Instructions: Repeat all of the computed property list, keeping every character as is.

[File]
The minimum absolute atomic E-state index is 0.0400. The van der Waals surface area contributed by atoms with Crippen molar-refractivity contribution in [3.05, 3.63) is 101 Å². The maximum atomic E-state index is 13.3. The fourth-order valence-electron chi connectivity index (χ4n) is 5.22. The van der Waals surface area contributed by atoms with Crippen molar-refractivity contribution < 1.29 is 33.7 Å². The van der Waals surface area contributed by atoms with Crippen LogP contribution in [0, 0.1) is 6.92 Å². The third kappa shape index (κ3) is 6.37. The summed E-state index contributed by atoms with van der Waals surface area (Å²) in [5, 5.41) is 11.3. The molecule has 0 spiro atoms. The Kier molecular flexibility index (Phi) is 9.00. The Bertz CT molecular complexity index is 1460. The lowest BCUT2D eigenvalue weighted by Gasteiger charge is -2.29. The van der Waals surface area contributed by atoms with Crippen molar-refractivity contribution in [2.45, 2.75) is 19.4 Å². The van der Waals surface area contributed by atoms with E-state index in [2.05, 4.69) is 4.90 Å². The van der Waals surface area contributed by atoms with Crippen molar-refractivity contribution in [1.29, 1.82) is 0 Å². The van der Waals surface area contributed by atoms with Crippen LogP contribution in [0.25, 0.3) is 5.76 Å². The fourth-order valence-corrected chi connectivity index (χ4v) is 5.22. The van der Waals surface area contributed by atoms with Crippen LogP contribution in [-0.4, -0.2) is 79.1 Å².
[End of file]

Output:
The minimum absolute atomic E-state index is 0.0400. The van der Waals surface area contributed by atoms with Crippen molar-refractivity contribution in [3.05, 3.63) is 101 Å². The maximum atomic E-state index is 13.3. The fourth-order valence-electron chi connectivity index (χ4n) is 5.22. The van der Waals surface area contributed by atoms with Crippen molar-refractivity contribution < 1.29 is 33.7 Å². The van der Waals surface area contributed by atoms with Crippen LogP contribution in [0, 0.1) is 6.92 Å². The third kappa shape index (κ3) is 6.37. The summed E-state index contributed by atoms with van der Waals surface area (Å²) in [5, 5.41) is 11.3. The molecule has 0 spiro atoms. The Kier molecular flexibility index (Phi) is 9.00. The Bertz CT molecular complexity index is 1460. The lowest BCUT2D eigenvalue weighted by Gasteiger charge is -2.29. The van der Waals surface area contributed by atoms with Crippen molar-refractivity contribution in [2.45, 2.75) is 19.4 Å². The van der Waals surface area contributed by atoms with E-state index in [2.05, 4.69) is 4.90 Å². The van der Waals surface area contributed by atoms with Crippen molar-refractivity contribution in [1.29, 1.82) is 0 Å². The van der Waals surface area contributed by atoms with Crippen LogP contribution in [0.25, 0.3) is 5.76 Å². The fourth-order valence-corrected chi connectivity index (χ4v) is 5.22. The van der Waals surface area contributed by atoms with Crippen LogP contribution in [-0.4, -0.2) is 79.1 Å².